Trying to translate transparency around pay into the real world has been more complicated, Nguyen has found. When Nguyen tried asking one of her managers at Aldi what she earned — to get a sense of what she could expect as she moved up the ranks — the woman got offended and refused, saying: “It doesn’t matter what I make.” Nguyen was unsettled but not totally shocked.

The culture of pay secrecy in the American workforce is a legacy of long-standing approaches to managing workers that empowered employers and put employees at a disadvantage, said Ellen Ernst Kossek, professor of management at Purdue University’s business school. This, among other factors, has led to inequitable compensation for women, especially those who are caregivers, Kossek said.

Meanwhile, younger people today get less instruction in how to manage personal finances than previous generations, which has left many relatively unprepared to manage money, she noted.

“A lot of parents don’t have time to socialize children on this,” said Kossek, who is also a scholar with the Academy of Management. “I think this might be some gap that people are picking up on as the self-taught generation.”

Pay transparency legislation “supposedly levels the playing field,” according to Lisa Simon, chief economist at Revelio Labs, a workforce analytics company. Simon said there’s evidence that women do get promoted into management at “slightly” higher rates in states with laws on the books but cautioned that these measures might not be the most effective tool to close the gender pay gap.

“It doesn’t hurt, but the problems lay elsewhere,” Simon said. She pointed to the many other barriers to promotion and access to mentorship and other opportunities women face in the workplace, as well as weak compliance to enforce the measures in effect.

A more comfortable conversation

When Ana Thompson got her first job after graduating from college, working as a clinical research coordinator in a gastroenterology clinic, she didn’t negotiate her salary — a decision she “really regrets to this day.” In chatting with a colleague, she soon learned she was being paid $10,000 less than another person in the same role. Her frustration got her “fired up” about pay transparency.

Thompson, 25, who now works in marketing at General Mills, funnels that passion into videos on her TikTok, talking through her strategies on budgeting, saving and investing. She has found there a lot of other people who feel intimidated by the prospect of negotiating for a higher salary or making long-term financial plans, and she tries to respond candidly through the lens of her own experience.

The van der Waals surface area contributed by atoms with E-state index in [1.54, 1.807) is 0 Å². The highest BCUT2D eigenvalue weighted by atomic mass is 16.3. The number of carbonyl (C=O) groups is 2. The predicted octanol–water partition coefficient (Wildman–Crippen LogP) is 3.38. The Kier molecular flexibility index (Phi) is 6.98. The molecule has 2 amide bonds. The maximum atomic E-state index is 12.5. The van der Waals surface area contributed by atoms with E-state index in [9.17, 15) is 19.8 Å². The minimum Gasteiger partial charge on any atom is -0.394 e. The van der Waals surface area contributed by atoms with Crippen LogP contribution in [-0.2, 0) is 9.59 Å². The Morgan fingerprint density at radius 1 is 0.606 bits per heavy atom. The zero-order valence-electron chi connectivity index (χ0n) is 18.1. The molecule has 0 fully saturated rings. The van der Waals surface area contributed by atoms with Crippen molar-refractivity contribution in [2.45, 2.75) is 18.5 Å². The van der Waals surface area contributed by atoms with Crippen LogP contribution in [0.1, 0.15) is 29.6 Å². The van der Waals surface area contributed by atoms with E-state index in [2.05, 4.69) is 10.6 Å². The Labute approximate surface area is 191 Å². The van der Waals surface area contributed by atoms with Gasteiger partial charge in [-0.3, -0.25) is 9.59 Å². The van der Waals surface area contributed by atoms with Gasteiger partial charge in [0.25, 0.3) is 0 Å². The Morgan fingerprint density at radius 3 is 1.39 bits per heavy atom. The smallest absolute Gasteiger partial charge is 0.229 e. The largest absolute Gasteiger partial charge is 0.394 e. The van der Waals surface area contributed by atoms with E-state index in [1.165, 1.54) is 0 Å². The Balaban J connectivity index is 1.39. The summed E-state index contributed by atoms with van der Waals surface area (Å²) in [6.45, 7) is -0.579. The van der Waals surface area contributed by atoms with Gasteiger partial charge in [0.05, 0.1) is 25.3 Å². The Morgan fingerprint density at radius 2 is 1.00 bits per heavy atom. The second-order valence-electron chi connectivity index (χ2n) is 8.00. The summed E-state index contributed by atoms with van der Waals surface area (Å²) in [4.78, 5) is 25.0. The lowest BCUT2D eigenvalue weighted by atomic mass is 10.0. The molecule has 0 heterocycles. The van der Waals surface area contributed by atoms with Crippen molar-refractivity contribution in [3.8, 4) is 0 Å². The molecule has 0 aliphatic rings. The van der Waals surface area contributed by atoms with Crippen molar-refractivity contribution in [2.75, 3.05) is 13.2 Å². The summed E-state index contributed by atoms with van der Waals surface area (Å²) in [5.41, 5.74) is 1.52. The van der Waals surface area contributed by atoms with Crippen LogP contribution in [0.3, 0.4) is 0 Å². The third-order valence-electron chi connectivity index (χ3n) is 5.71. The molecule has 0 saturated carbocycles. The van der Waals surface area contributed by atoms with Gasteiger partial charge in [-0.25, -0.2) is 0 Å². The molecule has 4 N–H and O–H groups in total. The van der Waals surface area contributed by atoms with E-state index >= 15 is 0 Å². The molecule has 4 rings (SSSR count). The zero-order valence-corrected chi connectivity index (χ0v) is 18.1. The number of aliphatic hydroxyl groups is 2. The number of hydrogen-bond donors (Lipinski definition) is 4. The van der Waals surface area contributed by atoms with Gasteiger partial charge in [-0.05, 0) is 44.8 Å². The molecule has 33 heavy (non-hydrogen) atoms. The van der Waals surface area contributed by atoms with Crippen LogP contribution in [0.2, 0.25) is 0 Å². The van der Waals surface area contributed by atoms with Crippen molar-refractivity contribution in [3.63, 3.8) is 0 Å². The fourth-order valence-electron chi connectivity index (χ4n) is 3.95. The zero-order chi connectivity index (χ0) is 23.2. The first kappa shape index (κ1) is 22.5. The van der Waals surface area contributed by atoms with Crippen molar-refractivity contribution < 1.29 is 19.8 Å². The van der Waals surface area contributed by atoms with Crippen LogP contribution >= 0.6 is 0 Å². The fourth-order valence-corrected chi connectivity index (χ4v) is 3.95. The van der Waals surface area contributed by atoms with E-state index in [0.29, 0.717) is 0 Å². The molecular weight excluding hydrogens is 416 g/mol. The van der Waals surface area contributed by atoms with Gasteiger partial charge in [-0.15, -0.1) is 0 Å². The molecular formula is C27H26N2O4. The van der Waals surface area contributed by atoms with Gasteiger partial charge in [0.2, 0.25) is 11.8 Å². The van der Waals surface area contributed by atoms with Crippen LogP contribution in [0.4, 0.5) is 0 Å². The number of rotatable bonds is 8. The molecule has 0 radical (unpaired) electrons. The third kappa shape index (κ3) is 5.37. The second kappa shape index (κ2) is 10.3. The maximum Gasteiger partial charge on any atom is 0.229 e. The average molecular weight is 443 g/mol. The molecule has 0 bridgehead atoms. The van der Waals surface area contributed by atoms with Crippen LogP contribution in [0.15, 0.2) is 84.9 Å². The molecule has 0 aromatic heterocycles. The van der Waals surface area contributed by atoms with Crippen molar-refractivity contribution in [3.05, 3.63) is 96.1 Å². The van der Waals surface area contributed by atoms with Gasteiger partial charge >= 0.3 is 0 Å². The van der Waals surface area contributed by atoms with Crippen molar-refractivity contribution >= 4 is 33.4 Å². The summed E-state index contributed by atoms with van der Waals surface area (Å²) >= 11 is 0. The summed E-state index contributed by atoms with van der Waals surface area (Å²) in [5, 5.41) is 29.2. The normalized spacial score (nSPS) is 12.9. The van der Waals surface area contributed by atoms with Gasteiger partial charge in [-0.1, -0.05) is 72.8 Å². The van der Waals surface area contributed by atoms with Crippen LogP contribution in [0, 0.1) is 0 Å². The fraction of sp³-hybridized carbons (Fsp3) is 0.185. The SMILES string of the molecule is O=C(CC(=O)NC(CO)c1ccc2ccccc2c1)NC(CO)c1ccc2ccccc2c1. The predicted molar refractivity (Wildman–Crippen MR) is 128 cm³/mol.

“I have built a six-figure net worth at 25, and I’ve been able to do it by investing early and living below my means,” Thompson said.

Most of the pay transparency content Thompson encounters on TikTok comes from workers who make between $70,000 and $130,000, she estimates. She wishes people with a broader range of incomes would participate.

“The more you talk about money, not only at work but with friends and family, the more natural and comfortable you feel in that conversation,” Thompson said.

After she left an abusive marriage, Tiffany Morrison “struggled so much financially.” A newly single mom supporting two children in Central Florida, she had never had much instruction on how to manage money. But after she started following thebudgetmom on TikTok (a financial counselor who was also a working mother, building herself back up after debt), Morrison saw a way forward.

Under the handle singlemombudgeting, Morrison, 37, has been documenting her financial journey, starting with her goal of saving $5,000. She shows herself grocery shopping at Walmart, breaking down paychecks from working as a closing agent and allocating her money across a monthly budget calendar.

When Morrison first started making videos, she didn’t see many other people in her income bracket being open about money. It was motivational, but she was still hungry for something more relatable.

She’s since found them through her posts. She’s made friends with women who messaged her directly, thanking her for her candor about the realities of being a single mom with a tight budget. She feels like they can talk more comfortably about money than with anyone else.

“Everybody I know personally is so hush-hush about it,” Morrison said. “But I feel like we’re in a different time now.”